Sunday, July 7, 2013

The Rocktagon Recap of UFC 162: Silva vs. Weidman

Or, "How to Lose in the Most Poetic Way Possible," as Composed by Anderson Silva!

Seven years. That’s how long, give or take a few weeks, Anderson Silva has held the UFC Middleweight championship.

George W. was president when Silva took the belt off Rich Franklin in 2006. As a matter of fact, all three branches of government were Republican-controlled. The global recession was still months from sinking in, and the most popular movie of the year was about a Eurasian traveler that made fun of Americans even though American audiences never really picked up on the fact. Fallout Boy and My Chemical Romance topped the charts, and more people used Myspace than Facebook. The Wii and Playstation3 hadn’t even come out yet, and stuff like Twitter and Instagram? Virtually unheard of.

There’s no denying that Silva’s reign has been something spectacular, a feat perhaps overshadowed only by Fedor Emelienanko’s ten year undefeated streak. Then again, considering the higher quality of Silva’s opponents, I think it’s more than arguable that his unbeaten streak is already more awe-inspiring than the Last Emperor’s decade of divisional dominance.

All in all, Silva has only looked beatable once, and that was a fight that he still ended up winning by submission. During the time frame, he’s conquered the likes of Chael Sonnen (twice), Dan Henderson, Yushin Okami, Vitor Belfort, Demian Maia, Forrest Griffin and Nate Marquardt -- not to mention tomato cans like Thales Leites, Patrick Cote and James Irvin. The dude has been so dominant, he beats up underperforming light heavyweights as practice to title bouts (Stephan Bonnar, your table awaits.)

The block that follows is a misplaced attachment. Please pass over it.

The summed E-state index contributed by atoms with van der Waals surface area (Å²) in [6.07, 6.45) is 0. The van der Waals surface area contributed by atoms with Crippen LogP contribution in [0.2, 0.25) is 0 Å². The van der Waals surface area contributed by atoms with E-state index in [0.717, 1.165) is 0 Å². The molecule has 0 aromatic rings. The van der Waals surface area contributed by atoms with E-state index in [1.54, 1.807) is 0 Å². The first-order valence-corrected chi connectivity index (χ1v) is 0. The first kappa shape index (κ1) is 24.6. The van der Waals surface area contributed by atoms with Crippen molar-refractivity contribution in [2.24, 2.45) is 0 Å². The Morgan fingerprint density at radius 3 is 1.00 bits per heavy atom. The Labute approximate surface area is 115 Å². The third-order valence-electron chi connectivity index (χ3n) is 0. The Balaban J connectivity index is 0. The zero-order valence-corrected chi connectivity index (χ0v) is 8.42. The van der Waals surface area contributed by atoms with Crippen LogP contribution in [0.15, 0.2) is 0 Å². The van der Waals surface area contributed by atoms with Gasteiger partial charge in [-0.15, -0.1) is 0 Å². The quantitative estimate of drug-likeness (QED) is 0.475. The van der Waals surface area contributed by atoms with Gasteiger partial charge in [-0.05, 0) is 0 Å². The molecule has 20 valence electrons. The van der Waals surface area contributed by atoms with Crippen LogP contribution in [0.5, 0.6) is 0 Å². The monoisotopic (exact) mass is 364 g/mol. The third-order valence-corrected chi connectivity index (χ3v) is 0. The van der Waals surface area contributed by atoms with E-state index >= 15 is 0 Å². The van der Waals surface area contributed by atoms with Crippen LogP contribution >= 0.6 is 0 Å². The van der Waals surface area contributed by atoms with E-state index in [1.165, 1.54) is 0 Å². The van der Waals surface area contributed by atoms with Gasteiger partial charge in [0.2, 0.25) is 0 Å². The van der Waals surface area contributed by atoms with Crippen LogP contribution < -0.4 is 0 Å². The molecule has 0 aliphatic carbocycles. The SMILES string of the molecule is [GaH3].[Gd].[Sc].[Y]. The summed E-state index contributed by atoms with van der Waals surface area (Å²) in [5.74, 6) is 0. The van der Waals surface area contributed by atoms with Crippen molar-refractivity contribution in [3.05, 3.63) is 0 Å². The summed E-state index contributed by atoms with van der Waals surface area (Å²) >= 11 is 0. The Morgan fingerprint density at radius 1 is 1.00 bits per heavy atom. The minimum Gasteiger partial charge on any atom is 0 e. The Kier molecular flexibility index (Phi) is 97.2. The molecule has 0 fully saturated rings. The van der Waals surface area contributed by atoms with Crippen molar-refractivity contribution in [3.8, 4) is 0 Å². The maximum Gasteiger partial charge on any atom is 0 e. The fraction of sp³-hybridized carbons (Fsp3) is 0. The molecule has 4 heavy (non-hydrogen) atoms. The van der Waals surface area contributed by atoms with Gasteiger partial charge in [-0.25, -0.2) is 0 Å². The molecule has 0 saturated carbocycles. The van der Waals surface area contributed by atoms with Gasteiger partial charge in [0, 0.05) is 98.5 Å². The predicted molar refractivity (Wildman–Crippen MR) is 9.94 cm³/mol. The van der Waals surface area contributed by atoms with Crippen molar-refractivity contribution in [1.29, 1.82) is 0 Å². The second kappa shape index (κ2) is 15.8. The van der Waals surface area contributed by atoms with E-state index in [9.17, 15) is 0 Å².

Tonight, however, we could see Silva’s epic reign come to a spectacular downfall, since his opponent tonight, Chris Weidman, is arguably the most daunting challenger Silva has ever faced. Despite only having nine total fights under his belt -- while Silva has more successful title defenses than that already -- what we’ve seen out of Weidman thus far has been more than just a wee bit impressive. He’s outwrestled Demain Maia and Alessio Sakara, he’s submit Jesse Bongfeldt and Tom Lawlor, and in the bout that guaranteed him a title shot, he made blood shoot out of Mark Munoz’s face like a Madball filled with catsup. A terrific wrestler with killer hands, he possesses all of the tools needed to not only pose a threat to a versatile fighter alike Silva, but perhaps even enough offensive and defensive firepower to end his title reign for good.

Folks, there is a very, very strong chance we’ll be witnessing history tonight. Whether or not that’s another iconic victory for The Spider -- or a spectacular passing of the torch, by way of brutal upset -- is something we’ll just have to wait and find out for ourselves.

And with that in mind, who is ready for some FIGHTIN’! Grab your girl, a seat, and if you’re lucky, another girl at the same time, because it’s time for the Rocktagon Recap of UFC 162: Silva vs. Weidman!

We are coming to you LIVE from Las Vegas Nevada, while I call it LIVE from the Irish pub that’s like one tenth of a mile from my place.

Featherweight Bout
Cub Swanson vs. Dennis Siver

Swanson is coming off four consecutive victories (the last time he tasted defeat was back in 2011, at the hands of Ricardo Lamas)  while Siver, a former lightweight title hopeful, is undefeated as a featherweight. I mean, yeah, he’s only had two fights at the weight class and everything, but…you know.